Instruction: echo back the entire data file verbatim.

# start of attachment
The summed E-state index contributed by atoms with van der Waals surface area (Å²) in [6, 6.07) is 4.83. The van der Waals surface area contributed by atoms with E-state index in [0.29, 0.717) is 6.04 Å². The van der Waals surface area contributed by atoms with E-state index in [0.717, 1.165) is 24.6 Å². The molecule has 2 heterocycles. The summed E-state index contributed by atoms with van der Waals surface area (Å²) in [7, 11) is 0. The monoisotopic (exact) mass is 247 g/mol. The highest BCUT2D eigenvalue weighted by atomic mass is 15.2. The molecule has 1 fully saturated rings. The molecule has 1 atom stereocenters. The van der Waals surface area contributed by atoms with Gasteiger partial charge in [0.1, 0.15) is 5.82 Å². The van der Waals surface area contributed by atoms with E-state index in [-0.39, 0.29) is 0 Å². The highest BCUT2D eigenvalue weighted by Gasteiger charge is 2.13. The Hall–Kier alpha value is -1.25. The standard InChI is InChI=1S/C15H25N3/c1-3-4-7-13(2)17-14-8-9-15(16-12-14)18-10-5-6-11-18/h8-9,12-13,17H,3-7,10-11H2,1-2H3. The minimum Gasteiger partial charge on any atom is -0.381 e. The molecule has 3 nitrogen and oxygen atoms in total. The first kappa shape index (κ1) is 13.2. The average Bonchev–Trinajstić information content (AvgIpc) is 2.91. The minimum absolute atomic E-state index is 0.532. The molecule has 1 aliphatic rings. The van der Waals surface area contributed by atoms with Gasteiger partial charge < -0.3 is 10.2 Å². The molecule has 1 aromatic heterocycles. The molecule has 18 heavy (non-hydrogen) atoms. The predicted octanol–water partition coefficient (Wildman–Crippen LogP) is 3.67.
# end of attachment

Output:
The summed E-state index contributed by atoms with van der Waals surface area (Å²) in [6, 6.07) is 4.83. The van der Waals surface area contributed by atoms with E-state index in [0.29, 0.717) is 6.04 Å². The van der Waals surface area contributed by atoms with E-state index in [0.717, 1.165) is 24.6 Å². The molecule has 2 heterocycles. The summed E-state index contributed by atoms with van der Waals surface area (Å²) in [7, 11) is 0. The monoisotopic (exact) mass is 247 g/mol. The highest BCUT2D eigenvalue weighted by atomic mass is 15.2. The molecule has 1 fully saturated rings. The molecule has 1 atom stereocenters. The van der Waals surface area contributed by atoms with Gasteiger partial charge in [0.1, 0.15) is 5.82 Å². The van der Waals surface area contributed by atoms with E-state index in [-0.39, 0.29) is 0 Å². The highest BCUT2D eigenvalue weighted by Gasteiger charge is 2.13. The Hall–Kier alpha value is -1.25. The standard InChI is InChI=1S/C15H25N3/c1-3-4-7-13(2)17-14-8-9-15(16-12-14)18-10-5-6-11-18/h8-9,12-13,17H,3-7,10-11H2,1-2H3. The minimum Gasteiger partial charge on any atom is -0.381 e. The molecule has 3 nitrogen and oxygen atoms in total. The first kappa shape index (κ1) is 13.2. The average Bonchev–Trinajstić information content (AvgIpc) is 2.91. The minimum absolute atomic E-state index is 0.532. The molecule has 1 aliphatic rings. The van der Waals surface area contributed by atoms with Gasteiger partial charge < -0.3 is 10.2 Å². The molecule has 1 aromatic heterocycles. The molecule has 18 heavy (non-hydrogen) atoms. The predicted octanol–water partition coefficient (Wildman–Crippen LogP) is 3.67.